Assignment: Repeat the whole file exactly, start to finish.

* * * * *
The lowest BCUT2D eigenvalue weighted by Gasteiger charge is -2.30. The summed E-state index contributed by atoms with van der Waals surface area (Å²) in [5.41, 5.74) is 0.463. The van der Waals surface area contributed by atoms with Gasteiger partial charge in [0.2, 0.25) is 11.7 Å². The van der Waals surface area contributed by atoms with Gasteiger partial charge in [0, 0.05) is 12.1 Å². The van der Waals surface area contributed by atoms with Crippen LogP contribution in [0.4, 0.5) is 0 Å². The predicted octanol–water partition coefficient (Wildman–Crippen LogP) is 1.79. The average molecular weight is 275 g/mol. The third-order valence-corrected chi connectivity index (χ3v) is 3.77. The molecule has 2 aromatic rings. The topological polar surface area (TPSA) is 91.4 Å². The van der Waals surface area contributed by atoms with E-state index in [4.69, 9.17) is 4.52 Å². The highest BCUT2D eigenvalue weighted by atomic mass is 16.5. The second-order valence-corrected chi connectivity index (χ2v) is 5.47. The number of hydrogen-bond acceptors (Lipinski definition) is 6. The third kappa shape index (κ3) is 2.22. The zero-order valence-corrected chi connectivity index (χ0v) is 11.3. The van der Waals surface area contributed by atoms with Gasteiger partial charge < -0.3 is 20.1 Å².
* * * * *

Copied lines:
The lowest BCUT2D eigenvalue weighted by Gasteiger charge is -2.30. The summed E-state index contributed by atoms with van der Waals surface area (Å²) in [5.41, 5.74) is 0.463. The van der Waals surface area contributed by atoms with Gasteiger partial charge in [0.2, 0.25) is 11.7 Å². The van der Waals surface area contributed by atoms with Gasteiger partial charge in [0, 0.05) is 12.1 Å². The van der Waals surface area contributed by atoms with Crippen LogP contribution in [0.4, 0.5) is 0 Å². The predicted octanol–water partition coefficient (Wildman–Crippen LogP) is 1.79. The average molecular weight is 275 g/mol. The third-order valence-corrected chi connectivity index (χ3v) is 3.77. The molecule has 2 aromatic rings. The topological polar surface area (TPSA) is 91.4 Å². The van der Waals surface area contributed by atoms with E-state index in [4.69, 9.17) is 4.52 Å². The highest BCUT2D eigenvalue weighted by atomic mass is 16.5. The second-order valence-corrected chi connectivity index (χ2v) is 5.47. The number of hydrogen-bond acceptors (Lipinski definition) is 6. The third kappa shape index (κ3) is 2.22. The zero-order valence-corrected chi connectivity index (χ0v) is 11.3. The van der Waals surface area contributed by atoms with Gasteiger partial charge < -0.3 is 20.1 Å².